Tracing this genealogy of the emergence of the concept “political culture” shows us that “political culture” is not a thing; it is a political category and a concept that has effects – here conveying the impression of national homogeneity, which Fabian (1983: 156) labels a kind of “panculturalism” homogenizing dissent. Any suggestion that “sociotechnical imaginaries” find their origins in national political cultures, therefore, raises a question about the way in which the term may suppress recognition of contestation of the assumed norms in any selected imaginary.

In the elaboration of the later definition, Jasanoff (2015: 5) identifies groups other than nation-states that can produce “sociotechnical imaginaries” – corporations, social movements and professional societies.  She spells out how an imaginary can also “originate in the visions of single individuals” but rises to the status of an imaginary “only when the originator’s vision comes to be communally adopted” (Jasanoff 2015: 5). Again, the tendency in this analysis to produce a homogenous body of beliefs needs some comment. Jasanoff acknowledges the possibility of multiple imaginaries coexisting within a society; however, tensions within any identified imaginary tend to be unexamined.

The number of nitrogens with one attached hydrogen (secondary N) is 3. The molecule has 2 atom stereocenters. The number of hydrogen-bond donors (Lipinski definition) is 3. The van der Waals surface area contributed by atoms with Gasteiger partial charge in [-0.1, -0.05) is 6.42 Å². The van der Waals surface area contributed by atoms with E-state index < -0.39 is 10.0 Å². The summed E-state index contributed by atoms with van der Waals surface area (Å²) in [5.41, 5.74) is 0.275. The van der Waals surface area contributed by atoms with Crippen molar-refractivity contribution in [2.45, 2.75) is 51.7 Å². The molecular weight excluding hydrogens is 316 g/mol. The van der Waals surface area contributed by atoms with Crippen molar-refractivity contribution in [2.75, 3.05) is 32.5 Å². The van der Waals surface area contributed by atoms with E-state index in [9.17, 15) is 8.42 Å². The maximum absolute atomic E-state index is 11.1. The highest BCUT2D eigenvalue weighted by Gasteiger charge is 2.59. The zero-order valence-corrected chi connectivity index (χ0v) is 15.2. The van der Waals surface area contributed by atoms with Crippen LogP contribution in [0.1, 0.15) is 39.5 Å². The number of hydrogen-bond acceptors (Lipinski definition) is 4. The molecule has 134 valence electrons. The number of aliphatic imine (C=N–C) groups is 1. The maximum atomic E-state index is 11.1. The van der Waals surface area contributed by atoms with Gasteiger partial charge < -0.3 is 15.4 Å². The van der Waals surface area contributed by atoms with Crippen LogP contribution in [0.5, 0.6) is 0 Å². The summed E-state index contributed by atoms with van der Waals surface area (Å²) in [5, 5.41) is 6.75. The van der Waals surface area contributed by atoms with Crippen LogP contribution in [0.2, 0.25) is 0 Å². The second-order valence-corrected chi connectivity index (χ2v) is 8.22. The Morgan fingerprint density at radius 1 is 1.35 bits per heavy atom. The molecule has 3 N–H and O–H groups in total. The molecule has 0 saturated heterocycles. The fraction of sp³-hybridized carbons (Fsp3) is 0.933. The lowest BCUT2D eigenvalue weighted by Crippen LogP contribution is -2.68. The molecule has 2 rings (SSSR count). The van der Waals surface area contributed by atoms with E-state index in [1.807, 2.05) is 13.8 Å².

Here it is important to reflect on theoretical connections to Charles Taylor’s work on “social imaginaries”, which Jasanoff readily acknowledges. Prefiguring Jasanoff, Taylor notes that what begins as “just an idea in the minds of some influential thinkers”, later comes to “shape the social imaginary of large strata and then eventually whole societies” (Taylor 2004: 2 in Blattberg 2006: 2). Taylor’s goal is clear – to gain access to the self-expressions of a community. This hermeneutical focus sits uncomfortably with WPR where the views or self-expressions of “subjects” are not a target of analysis (see Dreyfus and Rabinow 1982).

Jasanoff (2015) positions “sociotechnical imaginaries” between two important literatures, the construction of imaginaries in political and cultural history (referring to Taylor) on one side and of sociotechnical systems in STS (thinking of Actor Network theory) on the other side. She turns to the latter to illustrate that “sociotechnical imaginaries” do not simply target “ideas” as fantasies, but that “sociotechnical imaginaries” have material effects. 

It is in relation to this argument that a link is drawn to performativity theory. The widely used definition of “sociocultural imaginaries” (quoted above) includes, as a criterion for imaginaries, that they are publicly performed. In the last two entries in the Research Hub (29 Sept 2022, 26 Oct 2022) I have been exploring the various uses of “performativity” in contemporary social and political theory. Here I would suggest that the focus on public performance in Jasanoff and Kim marks quite a different form of intervention from the focus in WPR on “performatives” as constitutive (see Bacchi Keynote Address, 17 August 2022,  https://kauplay.kau.se/media/t/0_mdcx7ijc).